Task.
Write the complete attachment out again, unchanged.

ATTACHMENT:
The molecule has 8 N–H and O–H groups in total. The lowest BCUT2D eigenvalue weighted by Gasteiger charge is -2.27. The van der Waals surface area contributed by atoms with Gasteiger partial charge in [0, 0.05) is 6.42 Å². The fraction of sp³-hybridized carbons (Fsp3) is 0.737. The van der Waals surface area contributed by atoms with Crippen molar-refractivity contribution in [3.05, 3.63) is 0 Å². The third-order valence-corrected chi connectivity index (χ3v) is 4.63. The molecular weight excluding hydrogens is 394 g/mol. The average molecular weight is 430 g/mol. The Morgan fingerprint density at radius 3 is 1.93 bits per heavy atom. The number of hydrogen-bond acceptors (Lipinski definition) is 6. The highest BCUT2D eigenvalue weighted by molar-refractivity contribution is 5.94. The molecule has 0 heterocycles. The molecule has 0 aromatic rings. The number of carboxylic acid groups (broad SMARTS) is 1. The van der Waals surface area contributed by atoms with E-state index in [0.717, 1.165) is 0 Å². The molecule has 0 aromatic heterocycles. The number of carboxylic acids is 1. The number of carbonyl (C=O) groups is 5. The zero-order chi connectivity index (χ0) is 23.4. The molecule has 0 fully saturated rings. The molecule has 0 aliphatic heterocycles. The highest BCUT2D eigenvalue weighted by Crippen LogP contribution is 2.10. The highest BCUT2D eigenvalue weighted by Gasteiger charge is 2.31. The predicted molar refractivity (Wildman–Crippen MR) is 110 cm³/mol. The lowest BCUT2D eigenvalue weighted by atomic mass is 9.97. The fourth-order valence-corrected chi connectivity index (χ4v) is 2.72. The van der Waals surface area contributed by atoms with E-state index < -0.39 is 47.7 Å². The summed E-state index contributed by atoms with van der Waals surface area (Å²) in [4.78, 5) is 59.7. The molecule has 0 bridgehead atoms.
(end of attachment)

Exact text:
The molecule has 8 N–H and O–H groups in total. The lowest BCUT2D eigenvalue weighted by Gasteiger charge is -2.27. The van der Waals surface area contributed by atoms with Gasteiger partial charge in [0, 0.05) is 6.42 Å². The fraction of sp³-hybridized carbons (Fsp3) is 0.737. The van der Waals surface area contributed by atoms with Crippen molar-refractivity contribution in [3.05, 3.63) is 0 Å². The third-order valence-corrected chi connectivity index (χ3v) is 4.63. The molecular weight excluding hydrogens is 394 g/mol. The average molecular weight is 430 g/mol. The Morgan fingerprint density at radius 3 is 1.93 bits per heavy atom. The number of hydrogen-bond acceptors (Lipinski definition) is 6. The highest BCUT2D eigenvalue weighted by molar-refractivity contribution is 5.94. The molecule has 0 heterocycles. The molecule has 0 aromatic rings. The number of carboxylic acid groups (broad SMARTS) is 1. The van der Waals surface area contributed by atoms with E-state index in [0.717, 1.165) is 0 Å². The molecule has 0 aromatic heterocycles. The number of carboxylic acids is 1. The number of carbonyl (C=O) groups is 5. The zero-order chi connectivity index (χ0) is 23.4. The molecule has 0 fully saturated rings. The molecule has 0 aliphatic heterocycles. The highest BCUT2D eigenvalue weighted by Crippen LogP contribution is 2.10. The highest BCUT2D eigenvalue weighted by Gasteiger charge is 2.31. The predicted molar refractivity (Wildman–Crippen MR) is 110 cm³/mol. The lowest BCUT2D eigenvalue weighted by atomic mass is 9.97. The fourth-order valence-corrected chi connectivity index (χ4v) is 2.72. The van der Waals surface area contributed by atoms with E-state index < -0.39 is 47.7 Å². The summed E-state index contributed by atoms with van der Waals surface area (Å²) in [4.78, 5) is 59.7. The molecule has 0 bridgehead atoms.